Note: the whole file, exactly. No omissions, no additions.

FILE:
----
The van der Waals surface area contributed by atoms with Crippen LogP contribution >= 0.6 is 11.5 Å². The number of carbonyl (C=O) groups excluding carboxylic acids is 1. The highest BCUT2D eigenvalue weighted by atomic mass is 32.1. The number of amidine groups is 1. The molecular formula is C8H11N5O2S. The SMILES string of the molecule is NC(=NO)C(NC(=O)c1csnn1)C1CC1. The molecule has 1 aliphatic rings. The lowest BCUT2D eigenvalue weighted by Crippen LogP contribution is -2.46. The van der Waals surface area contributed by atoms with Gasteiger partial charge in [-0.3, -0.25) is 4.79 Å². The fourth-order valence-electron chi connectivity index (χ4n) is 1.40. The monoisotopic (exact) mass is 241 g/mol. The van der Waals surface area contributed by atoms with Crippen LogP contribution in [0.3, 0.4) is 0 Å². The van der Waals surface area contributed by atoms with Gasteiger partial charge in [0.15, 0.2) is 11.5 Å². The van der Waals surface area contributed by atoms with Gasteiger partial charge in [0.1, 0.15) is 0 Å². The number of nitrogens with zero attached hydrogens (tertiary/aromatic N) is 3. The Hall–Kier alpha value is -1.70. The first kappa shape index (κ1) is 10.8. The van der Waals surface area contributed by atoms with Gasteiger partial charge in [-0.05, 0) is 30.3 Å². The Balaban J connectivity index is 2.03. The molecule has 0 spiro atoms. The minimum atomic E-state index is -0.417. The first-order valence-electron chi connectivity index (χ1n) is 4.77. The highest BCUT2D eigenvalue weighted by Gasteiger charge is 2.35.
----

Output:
The van der Waals surface area contributed by atoms with Crippen LogP contribution >= 0.6 is 11.5 Å². The number of carbonyl (C=O) groups excluding carboxylic acids is 1. The highest BCUT2D eigenvalue weighted by atomic mass is 32.1. The number of amidine groups is 1. The molecular formula is C8H11N5O2S. The SMILES string of the molecule is NC(=NO)C(NC(=O)c1csnn1)C1CC1. The molecule has 1 aliphatic rings. The lowest BCUT2D eigenvalue weighted by Crippen LogP contribution is -2.46. The van der Waals surface area contributed by atoms with Gasteiger partial charge in [-0.3, -0.25) is 4.79 Å². The fourth-order valence-electron chi connectivity index (χ4n) is 1.40. The monoisotopic (exact) mass is 241 g/mol. The van der Waals surface area contributed by atoms with Crippen LogP contribution in [0.3, 0.4) is 0 Å². The van der Waals surface area contributed by atoms with Gasteiger partial charge in [0.15, 0.2) is 11.5 Å². The van der Waals surface area contributed by atoms with Gasteiger partial charge in [0.1, 0.15) is 0 Å². The number of nitrogens with zero attached hydrogens (tertiary/aromatic N) is 3. The Hall–Kier alpha value is -1.70. The first kappa shape index (κ1) is 10.8. The van der Waals surface area contributed by atoms with Gasteiger partial charge in [-0.05, 0) is 30.3 Å². The Balaban J connectivity index is 2.03. The molecule has 0 spiro atoms. The minimum atomic E-state index is -0.417. The first-order valence-electron chi connectivity index (χ1n) is 4.77. The highest BCUT2D eigenvalue weighted by Gasteiger charge is 2.35.